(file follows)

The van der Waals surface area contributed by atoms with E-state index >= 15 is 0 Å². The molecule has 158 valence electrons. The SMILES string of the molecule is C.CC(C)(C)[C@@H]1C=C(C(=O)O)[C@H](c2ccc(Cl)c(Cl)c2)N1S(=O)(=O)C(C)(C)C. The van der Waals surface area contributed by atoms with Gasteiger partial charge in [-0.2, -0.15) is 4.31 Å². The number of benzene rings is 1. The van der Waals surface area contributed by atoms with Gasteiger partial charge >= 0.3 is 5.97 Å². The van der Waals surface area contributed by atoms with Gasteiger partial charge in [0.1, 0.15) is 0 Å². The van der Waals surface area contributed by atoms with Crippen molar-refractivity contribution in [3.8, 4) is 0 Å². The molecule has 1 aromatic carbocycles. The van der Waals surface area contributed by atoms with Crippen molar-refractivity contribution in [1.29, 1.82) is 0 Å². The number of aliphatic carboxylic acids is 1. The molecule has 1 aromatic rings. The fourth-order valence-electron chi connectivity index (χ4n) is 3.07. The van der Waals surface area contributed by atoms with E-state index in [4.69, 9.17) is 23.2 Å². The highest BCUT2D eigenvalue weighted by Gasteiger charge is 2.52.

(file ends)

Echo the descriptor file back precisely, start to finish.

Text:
The van der Waals surface area contributed by atoms with E-state index >= 15 is 0 Å². The molecule has 158 valence electrons. The SMILES string of the molecule is C.CC(C)(C)[C@@H]1C=C(C(=O)O)[C@H](c2ccc(Cl)c(Cl)c2)N1S(=O)(=O)C(C)(C)C. The van der Waals surface area contributed by atoms with Gasteiger partial charge in [-0.2, -0.15) is 4.31 Å². The number of benzene rings is 1. The van der Waals surface area contributed by atoms with Gasteiger partial charge >= 0.3 is 5.97 Å². The van der Waals surface area contributed by atoms with Gasteiger partial charge in [0.1, 0.15) is 0 Å². The van der Waals surface area contributed by atoms with Crippen molar-refractivity contribution in [3.8, 4) is 0 Å². The molecule has 1 aromatic carbocycles. The van der Waals surface area contributed by atoms with Crippen molar-refractivity contribution in [1.29, 1.82) is 0 Å². The number of aliphatic carboxylic acids is 1. The molecule has 1 aromatic rings. The fourth-order valence-electron chi connectivity index (χ4n) is 3.07. The van der Waals surface area contributed by atoms with E-state index in [4.69, 9.17) is 23.2 Å². The highest BCUT2D eigenvalue weighted by Gasteiger charge is 2.52.